Local Commentary

Editorial: MTV’s ‘If You Really Knew Me’

Every parent of a child in the Falls Church public school system, or planning on it, should not miss at least one episode of the reality TV series entitled, “If You Really Knew Me,” airing on MTV this summer on Tuesdays at 11 p.m. It is not your ordinary reality show. It looks in on the extraordinary work being done in selected among the nation’s high schools and middle schools that have brought Challenge Days to their campuses.

The show permits viewers to look inside the day-long sessions that have a lasting, transformative effect on young lives, achieved in a single day. As described on the Challenge Days website, the program’s mission is “to provide youth and their communities with experiential workshops and programs that demonstrate the possibility of love and connection through the celebration of diversity, truth and full expression.” Since 1987, Challenge Days has served more than a million youth in 400 cities in 45 U.S. states and five provinces of Canada.

The six-and-a-half hour program designed to accommodate 100 students per session has been created “to build connection and empathy, and to fulfill our vision that every child lives in a world where they feel safe, loved and celebrated.”

The Challenge Day program was introduced to the junior class at Falls Church’s George Mason High School in March 2006, and has been repeated every year since. It is scheduled this fall at the school, and will also be introduced at the Mary Ellen Henderson Middle School for the first time this fall.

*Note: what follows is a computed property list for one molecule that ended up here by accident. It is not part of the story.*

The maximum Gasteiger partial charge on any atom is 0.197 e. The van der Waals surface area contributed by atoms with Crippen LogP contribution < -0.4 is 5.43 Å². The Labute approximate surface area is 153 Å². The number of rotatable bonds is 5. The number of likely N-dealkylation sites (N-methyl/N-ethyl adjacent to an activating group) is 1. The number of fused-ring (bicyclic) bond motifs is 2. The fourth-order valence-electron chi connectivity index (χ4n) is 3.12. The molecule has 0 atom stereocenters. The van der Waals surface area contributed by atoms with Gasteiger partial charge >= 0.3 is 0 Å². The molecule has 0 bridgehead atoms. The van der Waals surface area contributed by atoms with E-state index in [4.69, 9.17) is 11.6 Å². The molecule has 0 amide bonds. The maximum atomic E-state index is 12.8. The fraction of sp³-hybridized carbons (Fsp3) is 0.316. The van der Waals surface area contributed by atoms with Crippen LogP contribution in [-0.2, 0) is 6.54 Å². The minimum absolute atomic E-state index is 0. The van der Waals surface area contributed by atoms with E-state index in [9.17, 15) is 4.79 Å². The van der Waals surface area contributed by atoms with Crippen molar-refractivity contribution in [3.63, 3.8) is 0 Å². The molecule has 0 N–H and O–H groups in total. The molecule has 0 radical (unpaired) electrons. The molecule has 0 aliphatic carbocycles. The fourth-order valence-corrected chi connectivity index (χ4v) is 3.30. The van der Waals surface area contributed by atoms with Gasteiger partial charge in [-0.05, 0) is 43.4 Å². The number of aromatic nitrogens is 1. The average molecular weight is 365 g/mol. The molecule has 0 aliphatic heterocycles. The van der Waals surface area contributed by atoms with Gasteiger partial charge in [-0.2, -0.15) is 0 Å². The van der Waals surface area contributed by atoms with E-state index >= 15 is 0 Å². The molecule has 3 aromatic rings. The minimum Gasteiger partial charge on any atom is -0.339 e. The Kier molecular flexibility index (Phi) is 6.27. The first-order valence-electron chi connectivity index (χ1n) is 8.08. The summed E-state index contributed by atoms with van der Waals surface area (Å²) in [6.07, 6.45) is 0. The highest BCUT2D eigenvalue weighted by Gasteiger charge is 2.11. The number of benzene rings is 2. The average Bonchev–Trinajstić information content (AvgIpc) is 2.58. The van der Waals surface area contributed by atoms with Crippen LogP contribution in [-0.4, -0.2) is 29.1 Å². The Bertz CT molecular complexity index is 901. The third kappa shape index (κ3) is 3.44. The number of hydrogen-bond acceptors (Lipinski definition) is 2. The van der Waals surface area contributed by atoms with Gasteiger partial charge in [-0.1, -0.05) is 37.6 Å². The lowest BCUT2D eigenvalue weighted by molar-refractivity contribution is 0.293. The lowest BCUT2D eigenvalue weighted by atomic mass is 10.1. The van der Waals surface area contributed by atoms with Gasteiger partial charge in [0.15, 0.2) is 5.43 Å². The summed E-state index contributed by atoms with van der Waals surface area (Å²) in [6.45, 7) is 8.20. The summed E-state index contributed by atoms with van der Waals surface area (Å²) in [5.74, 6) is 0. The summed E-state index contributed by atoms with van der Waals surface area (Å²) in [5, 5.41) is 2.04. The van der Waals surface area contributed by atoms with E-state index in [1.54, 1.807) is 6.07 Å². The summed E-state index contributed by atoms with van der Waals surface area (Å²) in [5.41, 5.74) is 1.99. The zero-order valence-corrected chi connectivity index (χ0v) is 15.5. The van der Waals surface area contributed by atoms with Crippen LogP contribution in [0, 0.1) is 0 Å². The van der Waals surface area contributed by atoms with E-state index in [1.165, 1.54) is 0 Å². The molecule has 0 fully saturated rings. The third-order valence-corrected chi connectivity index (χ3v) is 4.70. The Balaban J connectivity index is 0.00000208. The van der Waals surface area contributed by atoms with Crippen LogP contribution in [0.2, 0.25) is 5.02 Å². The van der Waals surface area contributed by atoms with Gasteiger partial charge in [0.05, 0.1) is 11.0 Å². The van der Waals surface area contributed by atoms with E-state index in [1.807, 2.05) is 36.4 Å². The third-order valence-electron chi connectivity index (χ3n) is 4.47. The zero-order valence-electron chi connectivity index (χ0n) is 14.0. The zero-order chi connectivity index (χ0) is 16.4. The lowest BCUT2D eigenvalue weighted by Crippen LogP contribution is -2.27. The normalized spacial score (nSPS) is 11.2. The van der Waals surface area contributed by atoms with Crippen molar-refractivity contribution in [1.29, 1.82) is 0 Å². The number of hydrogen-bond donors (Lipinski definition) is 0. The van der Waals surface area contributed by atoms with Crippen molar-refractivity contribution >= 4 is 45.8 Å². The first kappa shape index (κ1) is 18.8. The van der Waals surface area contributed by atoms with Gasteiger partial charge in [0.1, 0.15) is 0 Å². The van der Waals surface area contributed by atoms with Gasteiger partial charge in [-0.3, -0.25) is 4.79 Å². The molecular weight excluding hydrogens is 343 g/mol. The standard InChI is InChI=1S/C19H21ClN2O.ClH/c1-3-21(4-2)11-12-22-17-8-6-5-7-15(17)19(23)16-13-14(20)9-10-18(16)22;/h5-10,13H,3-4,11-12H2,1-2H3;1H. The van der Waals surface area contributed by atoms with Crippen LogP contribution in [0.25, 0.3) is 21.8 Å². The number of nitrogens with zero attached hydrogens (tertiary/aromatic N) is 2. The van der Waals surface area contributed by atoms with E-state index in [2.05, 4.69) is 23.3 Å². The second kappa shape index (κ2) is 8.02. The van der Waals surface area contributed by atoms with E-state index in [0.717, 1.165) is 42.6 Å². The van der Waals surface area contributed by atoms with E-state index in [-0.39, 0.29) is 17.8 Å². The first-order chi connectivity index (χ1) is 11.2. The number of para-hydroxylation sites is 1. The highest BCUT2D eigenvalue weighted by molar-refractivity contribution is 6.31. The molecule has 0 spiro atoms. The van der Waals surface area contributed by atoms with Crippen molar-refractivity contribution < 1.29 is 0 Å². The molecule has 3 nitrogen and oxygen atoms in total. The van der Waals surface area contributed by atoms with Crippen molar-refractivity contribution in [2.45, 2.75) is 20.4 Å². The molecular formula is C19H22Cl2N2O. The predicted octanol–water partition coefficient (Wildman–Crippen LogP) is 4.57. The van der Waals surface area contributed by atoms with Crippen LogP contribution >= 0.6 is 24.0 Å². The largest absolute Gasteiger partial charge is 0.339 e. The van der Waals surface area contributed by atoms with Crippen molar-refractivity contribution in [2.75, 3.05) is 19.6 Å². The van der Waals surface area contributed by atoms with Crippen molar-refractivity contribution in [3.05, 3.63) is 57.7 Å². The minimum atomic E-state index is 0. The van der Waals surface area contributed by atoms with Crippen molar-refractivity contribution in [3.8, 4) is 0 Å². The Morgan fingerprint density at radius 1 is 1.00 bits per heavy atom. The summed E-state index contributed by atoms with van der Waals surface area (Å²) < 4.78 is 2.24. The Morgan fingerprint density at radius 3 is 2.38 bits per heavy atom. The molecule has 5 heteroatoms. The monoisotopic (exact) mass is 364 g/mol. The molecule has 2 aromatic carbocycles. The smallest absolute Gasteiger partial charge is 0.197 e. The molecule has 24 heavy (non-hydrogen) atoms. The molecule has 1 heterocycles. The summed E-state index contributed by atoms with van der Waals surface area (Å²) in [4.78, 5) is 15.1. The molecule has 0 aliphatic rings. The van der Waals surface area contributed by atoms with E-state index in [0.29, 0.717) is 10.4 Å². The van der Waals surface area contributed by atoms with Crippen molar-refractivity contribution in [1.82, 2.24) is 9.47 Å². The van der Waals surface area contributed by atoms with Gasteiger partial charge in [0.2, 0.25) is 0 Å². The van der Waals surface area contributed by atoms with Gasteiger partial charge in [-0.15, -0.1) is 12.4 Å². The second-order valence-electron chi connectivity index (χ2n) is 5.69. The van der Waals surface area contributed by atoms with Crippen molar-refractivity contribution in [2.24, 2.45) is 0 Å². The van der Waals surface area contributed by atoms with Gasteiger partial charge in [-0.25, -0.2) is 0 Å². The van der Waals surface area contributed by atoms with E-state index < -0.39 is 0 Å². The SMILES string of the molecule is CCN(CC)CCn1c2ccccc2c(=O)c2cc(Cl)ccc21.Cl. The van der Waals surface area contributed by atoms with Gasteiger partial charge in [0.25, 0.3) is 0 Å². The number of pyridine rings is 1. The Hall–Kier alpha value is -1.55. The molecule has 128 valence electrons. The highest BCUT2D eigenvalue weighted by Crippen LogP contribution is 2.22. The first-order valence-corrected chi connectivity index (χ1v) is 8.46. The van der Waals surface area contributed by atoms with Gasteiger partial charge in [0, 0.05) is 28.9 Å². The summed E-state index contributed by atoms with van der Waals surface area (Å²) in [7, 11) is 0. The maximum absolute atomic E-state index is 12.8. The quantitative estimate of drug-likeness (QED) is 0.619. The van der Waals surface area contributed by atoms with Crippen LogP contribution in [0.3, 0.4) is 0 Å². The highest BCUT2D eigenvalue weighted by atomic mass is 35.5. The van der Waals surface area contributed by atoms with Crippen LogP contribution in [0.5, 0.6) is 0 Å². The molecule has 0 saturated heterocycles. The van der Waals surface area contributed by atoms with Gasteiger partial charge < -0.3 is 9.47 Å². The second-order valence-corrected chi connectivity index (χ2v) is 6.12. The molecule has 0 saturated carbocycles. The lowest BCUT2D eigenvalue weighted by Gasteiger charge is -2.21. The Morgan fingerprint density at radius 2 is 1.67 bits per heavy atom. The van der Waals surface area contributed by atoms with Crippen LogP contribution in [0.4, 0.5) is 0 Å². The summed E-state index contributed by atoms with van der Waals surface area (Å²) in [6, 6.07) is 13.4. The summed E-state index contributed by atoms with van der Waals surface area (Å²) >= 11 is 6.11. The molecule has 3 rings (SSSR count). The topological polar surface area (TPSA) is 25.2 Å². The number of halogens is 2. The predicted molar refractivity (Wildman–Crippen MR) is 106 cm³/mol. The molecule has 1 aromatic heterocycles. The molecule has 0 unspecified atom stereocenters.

The program was initiated by a private contribution from News-Press owner Nicholas F. Benton through the auspices of the non-profit Falls Church Education Foundation. After two years, the program was deemed to have such a positive impact on the students at Mason High that the School Board began to pick up the tab for its annual continuation. With follow-on contributions by Benton, the program will now be launched at Henderson Middle School.

The MTV series follows students as they open up to each other through the exercises that make up the day-long program. Usually, highly-emotional unveilings of the inner feelings of students in the presence of their peers occur, testimonials about how they’ve been hurt by other students, and admitting to being hurtful to compensate for feelings of personal inadequacy.

Difficulties and traumas that students bring from their homes and pasts also come to the surface, calling forth the quality that proves the basis for personal growth and the fullest development of creative abilities: empathy.

When a student, or anyone, puts themselves in the shoes of the other, replete with the emotions associated with that other, a world of change can occur. Unthinking acts of mental and physical cruelty, especially via vicious comments on the Internet, often have very lasting effects on impressionable young lives.

In fact, it is worth noting that this TV series is airing as Suicide Prevention Week approaches.